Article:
Yup, there weren't many US all-malt ales in the Repeal>pre-craft era - the Ballantine ales, whether brewed by Ballantine, Falstaff or Pabst (up to 1996 or so) used corn, mostly "grits" when specified, as does Lord Chesterfield Ale. Currently, the version of Ballantine XXX Ale brewed for Pabst by MillerCoors likely uses corn syrup like most of their beers. Deuhs BIPA was all-malt, IIRC.
     
  35. TongoRad

    TongoRad Poo-Bah (2,767) Jun 3, 2004 New Jersey
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    The thing I'll miss the most about the recent revival was that subtle woody quality they got from running the beer through oak staves in the hop back. It really provided a nice cohesiveness between the upfront hoppiness and very bitter finish.
     
  36. JackHorzempa

    JackHorzempa Poo-Bah (4,598) Dec 15, 2005 Pennsylvania
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    JK, FWIW I am of the opinion that Greg was just using ‘artistic license’ here. If he wanted to create a beer that was ‘closer’ to the Ballantine IPA of 1933 - 1996 he could have formulated a recipe akin to the collaboratively brewed beer of Smuttynose Cluster’s Last Stand. One of the collaborators of this beer was Mitch Steele (of Stone Brewing at that time) and the recipe is published in Mitch’s IPA book. This recipe is based upon a recipe that Bill Pierce developed (a good friend of mine). Below is that recipe:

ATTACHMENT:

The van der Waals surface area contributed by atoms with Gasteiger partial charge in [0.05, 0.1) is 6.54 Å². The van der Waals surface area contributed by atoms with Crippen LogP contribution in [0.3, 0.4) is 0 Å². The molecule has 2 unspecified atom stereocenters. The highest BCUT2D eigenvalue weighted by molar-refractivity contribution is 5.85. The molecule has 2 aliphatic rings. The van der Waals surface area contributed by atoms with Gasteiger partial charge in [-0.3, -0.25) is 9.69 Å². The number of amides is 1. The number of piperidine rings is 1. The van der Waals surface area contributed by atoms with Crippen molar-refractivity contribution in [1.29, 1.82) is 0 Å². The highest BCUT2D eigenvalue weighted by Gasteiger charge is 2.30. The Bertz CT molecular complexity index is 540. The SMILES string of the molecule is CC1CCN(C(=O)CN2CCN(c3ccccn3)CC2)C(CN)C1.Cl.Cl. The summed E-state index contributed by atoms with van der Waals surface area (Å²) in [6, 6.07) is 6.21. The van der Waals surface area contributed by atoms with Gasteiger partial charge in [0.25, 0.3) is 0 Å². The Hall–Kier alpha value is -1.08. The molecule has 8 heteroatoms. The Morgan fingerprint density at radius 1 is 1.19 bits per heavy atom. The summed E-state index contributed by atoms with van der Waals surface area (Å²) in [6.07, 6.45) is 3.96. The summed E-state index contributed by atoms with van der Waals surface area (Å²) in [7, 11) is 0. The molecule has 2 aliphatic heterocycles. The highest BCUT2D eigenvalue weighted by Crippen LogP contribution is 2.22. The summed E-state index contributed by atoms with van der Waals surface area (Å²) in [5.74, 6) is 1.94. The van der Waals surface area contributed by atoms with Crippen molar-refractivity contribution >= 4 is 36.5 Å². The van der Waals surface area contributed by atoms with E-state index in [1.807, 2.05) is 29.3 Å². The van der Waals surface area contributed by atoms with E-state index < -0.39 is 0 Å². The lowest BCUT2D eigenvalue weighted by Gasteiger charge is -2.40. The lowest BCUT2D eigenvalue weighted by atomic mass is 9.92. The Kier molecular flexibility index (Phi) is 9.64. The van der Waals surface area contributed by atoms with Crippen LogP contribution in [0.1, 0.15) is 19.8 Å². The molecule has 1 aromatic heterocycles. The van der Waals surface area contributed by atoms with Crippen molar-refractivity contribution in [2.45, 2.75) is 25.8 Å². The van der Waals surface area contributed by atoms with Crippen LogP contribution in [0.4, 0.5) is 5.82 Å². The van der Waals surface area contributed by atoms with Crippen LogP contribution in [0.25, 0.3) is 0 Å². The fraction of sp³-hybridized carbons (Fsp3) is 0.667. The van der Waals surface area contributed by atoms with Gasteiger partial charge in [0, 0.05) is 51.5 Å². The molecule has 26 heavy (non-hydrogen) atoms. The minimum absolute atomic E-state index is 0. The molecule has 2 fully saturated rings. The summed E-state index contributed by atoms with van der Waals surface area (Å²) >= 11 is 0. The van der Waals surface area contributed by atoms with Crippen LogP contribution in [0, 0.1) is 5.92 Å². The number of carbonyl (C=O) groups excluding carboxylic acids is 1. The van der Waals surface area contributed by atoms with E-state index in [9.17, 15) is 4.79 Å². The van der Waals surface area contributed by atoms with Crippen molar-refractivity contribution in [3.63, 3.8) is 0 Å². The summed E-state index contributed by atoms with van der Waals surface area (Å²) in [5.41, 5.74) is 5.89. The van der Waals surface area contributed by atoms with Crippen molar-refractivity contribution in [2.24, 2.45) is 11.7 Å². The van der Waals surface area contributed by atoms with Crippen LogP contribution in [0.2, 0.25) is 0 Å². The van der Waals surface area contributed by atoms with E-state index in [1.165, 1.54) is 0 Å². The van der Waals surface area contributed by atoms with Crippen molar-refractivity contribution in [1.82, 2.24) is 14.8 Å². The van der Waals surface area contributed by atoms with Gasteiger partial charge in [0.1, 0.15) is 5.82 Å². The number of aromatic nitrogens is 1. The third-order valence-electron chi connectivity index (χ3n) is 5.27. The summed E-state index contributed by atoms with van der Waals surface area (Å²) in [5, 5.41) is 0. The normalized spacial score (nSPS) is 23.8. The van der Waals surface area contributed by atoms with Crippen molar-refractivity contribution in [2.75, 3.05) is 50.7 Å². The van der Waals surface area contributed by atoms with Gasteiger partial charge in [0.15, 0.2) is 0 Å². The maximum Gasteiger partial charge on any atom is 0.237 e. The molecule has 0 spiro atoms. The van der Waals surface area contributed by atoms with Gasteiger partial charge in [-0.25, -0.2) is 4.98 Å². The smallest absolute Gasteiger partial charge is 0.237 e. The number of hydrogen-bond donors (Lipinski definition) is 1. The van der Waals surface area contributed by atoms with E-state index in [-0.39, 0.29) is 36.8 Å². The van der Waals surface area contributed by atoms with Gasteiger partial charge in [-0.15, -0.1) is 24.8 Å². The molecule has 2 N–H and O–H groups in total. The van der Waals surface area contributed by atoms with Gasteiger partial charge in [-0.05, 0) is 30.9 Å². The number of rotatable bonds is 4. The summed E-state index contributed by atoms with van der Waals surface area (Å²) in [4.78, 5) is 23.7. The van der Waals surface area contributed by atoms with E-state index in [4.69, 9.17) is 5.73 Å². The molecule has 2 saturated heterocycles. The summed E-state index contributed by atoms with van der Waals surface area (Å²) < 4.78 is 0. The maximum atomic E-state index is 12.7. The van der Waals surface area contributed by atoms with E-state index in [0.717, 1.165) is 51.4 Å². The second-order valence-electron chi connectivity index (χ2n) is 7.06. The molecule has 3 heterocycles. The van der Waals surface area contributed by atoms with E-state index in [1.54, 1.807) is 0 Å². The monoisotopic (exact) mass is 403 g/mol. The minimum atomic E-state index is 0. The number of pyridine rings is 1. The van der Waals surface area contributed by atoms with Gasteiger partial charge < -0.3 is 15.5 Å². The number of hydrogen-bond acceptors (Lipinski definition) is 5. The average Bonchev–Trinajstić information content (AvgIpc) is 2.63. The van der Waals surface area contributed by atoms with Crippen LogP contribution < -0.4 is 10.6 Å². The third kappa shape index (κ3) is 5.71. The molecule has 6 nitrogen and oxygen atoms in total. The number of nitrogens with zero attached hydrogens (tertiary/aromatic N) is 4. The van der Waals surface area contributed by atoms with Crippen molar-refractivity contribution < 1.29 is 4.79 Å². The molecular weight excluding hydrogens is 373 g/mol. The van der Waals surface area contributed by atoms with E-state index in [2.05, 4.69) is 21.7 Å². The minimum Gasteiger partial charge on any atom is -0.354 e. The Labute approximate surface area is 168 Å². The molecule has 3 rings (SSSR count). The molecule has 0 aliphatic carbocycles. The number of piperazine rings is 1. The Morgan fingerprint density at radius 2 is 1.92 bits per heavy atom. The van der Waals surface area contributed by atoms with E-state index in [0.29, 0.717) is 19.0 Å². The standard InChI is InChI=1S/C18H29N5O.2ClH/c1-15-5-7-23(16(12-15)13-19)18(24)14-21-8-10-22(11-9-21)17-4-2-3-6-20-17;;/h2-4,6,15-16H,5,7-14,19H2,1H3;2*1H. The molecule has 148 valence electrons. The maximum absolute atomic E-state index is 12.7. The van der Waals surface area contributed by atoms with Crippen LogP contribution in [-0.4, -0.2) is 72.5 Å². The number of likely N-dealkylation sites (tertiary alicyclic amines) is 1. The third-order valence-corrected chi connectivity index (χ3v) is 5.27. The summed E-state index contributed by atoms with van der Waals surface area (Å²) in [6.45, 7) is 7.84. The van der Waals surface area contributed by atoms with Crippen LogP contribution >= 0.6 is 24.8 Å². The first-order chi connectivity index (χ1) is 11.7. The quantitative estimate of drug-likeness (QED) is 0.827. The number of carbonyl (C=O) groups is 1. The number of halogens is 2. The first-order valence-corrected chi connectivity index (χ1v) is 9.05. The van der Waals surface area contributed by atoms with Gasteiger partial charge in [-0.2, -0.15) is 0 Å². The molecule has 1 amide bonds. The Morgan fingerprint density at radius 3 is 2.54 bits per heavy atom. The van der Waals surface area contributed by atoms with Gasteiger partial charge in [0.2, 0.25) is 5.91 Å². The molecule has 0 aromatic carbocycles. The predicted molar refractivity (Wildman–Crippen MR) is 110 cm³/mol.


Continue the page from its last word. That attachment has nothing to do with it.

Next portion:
Malt Bill

    Pale Malt 71.3%

    Flaked Maize 14.7%

    Light Munich Malt 10.9%

    Crystal Malt 60 °L 3.1%

    Kettle Hop Schedule

    Cluster Hops – 60 minute of boil

    Brewers Gold – 25 minutes of boil

    East Kent Goldings – 3 minutes of boil

    Dry Hopping

    East Kent Goldings for dry hopping (but there was mention of “originally dry hopped with a distilled extract of Bullion)